uu.seUppsala University Publications
Change search
ReferencesLink to record
Permanent link

Direct link
Protein Autoproteolysis: Conformational Strain Linked to the Rate of Peptide Cleavage by the pH Dependence of the N -> O Acyl Shift Reaction
Uppsala University, Disciplinary Domain of Science and Technology, Biology, Department of Cell and Molecular Biology.
Show others and affiliations
2009 (English)In: Journal of the American Chemical Society, ISSN 0002-7863, E-ISSN 1520-5126, Vol. 131, no 27, 9475-9477 p.Article in journal (Refereed) Published
Abstract [en]

Nucleophilic attack by a side chain nucleophile on the adjacent peptide bond followed by N -> O or N -> S acyl shift is the primary step in protein autoproteotysis. Precursor structures of autoproteolytic proteins reveal strained (or twisted) amides at the site of cleavage, and we previously showed that SEA domain autoproteotysis involves substrate destabilization by similar to 7 kcal/mol. However, the precise chemical mechanism by which conformational energy is converted into reaction rate acceleration has not been understood. Here we show that the pH dependence of autoproteolysis in a slow-cleaving mutant (115) of the MUC1 SEA domain is consistent with a mechanism in which N -> O acyl shift proceeds after initial protonation of the amide nitrogen. Unstrained amides have pK(a) values of 0 with protonation on the oxygen, and autoproteotysis is therefore immeasurably slow at neutral pH. However, conformational strain forces the peptide nitrogen into a pyramidal conformation with a significantly increased pK(a) for protonation. We find that pK(a) values of similar to 4 and similar to 6, as in model compounds of twisted amides, reproduce the rate of autoproteolysis in the 1G and wild-type SEA domains, respectively. A mechanism involving strain, nitrogen protonation, and N -> O shift is also supported by quantum-chemical calculations. Such a reaction therefore constitutes an alternative to peptide cleavage that is utilized in autoproteolysis, as opposed to a classical mechanism involving a structurally conserved active site with a catalytic triad and an oxyanion hole, which are not present at the SEA domain cleavage site.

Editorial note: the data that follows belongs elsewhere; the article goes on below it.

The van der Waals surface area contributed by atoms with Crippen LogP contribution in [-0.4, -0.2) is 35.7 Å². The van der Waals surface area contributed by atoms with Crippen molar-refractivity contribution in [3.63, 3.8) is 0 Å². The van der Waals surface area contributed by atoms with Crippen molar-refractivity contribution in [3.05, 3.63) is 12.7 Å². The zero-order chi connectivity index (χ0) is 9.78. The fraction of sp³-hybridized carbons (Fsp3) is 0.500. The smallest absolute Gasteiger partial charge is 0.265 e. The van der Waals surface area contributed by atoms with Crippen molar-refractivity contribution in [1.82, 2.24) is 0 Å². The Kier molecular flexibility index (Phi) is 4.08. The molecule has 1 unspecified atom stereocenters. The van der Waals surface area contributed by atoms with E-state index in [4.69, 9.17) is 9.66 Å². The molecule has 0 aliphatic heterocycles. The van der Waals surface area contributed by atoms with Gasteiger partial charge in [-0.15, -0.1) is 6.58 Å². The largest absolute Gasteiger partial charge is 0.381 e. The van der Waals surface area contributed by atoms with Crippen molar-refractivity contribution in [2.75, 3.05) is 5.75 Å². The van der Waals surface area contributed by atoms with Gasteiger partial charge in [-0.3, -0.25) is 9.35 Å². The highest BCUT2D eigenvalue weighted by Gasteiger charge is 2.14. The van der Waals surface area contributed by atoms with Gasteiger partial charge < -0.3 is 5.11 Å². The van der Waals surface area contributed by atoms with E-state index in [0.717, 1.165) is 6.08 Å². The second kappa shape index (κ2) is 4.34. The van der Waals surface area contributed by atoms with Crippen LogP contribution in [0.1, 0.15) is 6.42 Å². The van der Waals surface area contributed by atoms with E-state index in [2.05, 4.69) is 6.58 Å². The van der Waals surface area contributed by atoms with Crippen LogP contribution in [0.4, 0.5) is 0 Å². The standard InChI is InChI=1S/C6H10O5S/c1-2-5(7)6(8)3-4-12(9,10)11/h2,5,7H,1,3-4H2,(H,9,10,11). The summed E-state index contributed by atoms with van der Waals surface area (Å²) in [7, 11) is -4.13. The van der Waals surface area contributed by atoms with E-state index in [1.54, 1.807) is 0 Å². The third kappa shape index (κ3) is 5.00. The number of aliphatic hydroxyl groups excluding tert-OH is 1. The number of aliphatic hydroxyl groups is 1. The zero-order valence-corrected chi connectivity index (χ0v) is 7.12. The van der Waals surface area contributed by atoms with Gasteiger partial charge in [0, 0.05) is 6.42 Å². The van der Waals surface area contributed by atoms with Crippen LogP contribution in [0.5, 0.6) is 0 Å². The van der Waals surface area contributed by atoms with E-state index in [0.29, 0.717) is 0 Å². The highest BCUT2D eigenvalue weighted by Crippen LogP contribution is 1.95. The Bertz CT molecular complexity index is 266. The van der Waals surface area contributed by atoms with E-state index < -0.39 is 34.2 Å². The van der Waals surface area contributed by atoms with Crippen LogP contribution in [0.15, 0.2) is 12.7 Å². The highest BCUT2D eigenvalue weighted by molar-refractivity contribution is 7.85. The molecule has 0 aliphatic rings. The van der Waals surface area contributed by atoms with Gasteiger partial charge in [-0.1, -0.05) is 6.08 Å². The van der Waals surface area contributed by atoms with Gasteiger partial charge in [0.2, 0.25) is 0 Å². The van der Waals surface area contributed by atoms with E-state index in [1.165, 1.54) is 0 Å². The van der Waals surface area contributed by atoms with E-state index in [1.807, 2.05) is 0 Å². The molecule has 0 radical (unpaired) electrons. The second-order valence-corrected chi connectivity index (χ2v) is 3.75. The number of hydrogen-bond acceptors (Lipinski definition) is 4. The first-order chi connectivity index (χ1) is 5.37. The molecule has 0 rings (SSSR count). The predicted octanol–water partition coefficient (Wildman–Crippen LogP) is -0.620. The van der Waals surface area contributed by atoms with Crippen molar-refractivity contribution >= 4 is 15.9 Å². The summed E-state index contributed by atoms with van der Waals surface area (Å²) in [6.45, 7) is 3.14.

Place, publisher, year, edition, pages
2009. Vol. 131, no 27, 9475-9477 p.
National Category
Biological Sciences
URN: urn:nbn:se:uu:diva-128356DOI: 10.1021/ja9010817ISI: 000268239400004PubMedID: 19534521OAI: oai:DiVA.org:uu-128356DiVA: diva2:331386
Available from: 2010-07-22 Created: 2010-07-20 Last updated: 2011-03-04Bibliographically approved

Open Access in DiVA

No full text

Other links

Publisher's full textPubMed
By organisation
Department of Cell and Molecular Biology
In the same journal
Journal of the American Chemical Society
Biological Sciences

Search outside of DiVA

GoogleGoogle Scholar
The number of downloads is the sum of all downloads of full texts. It may include eg previous versions that are now no longer available

Altmetric score

Total: 196 hits
ReferencesLink to record
Permanent link

Direct link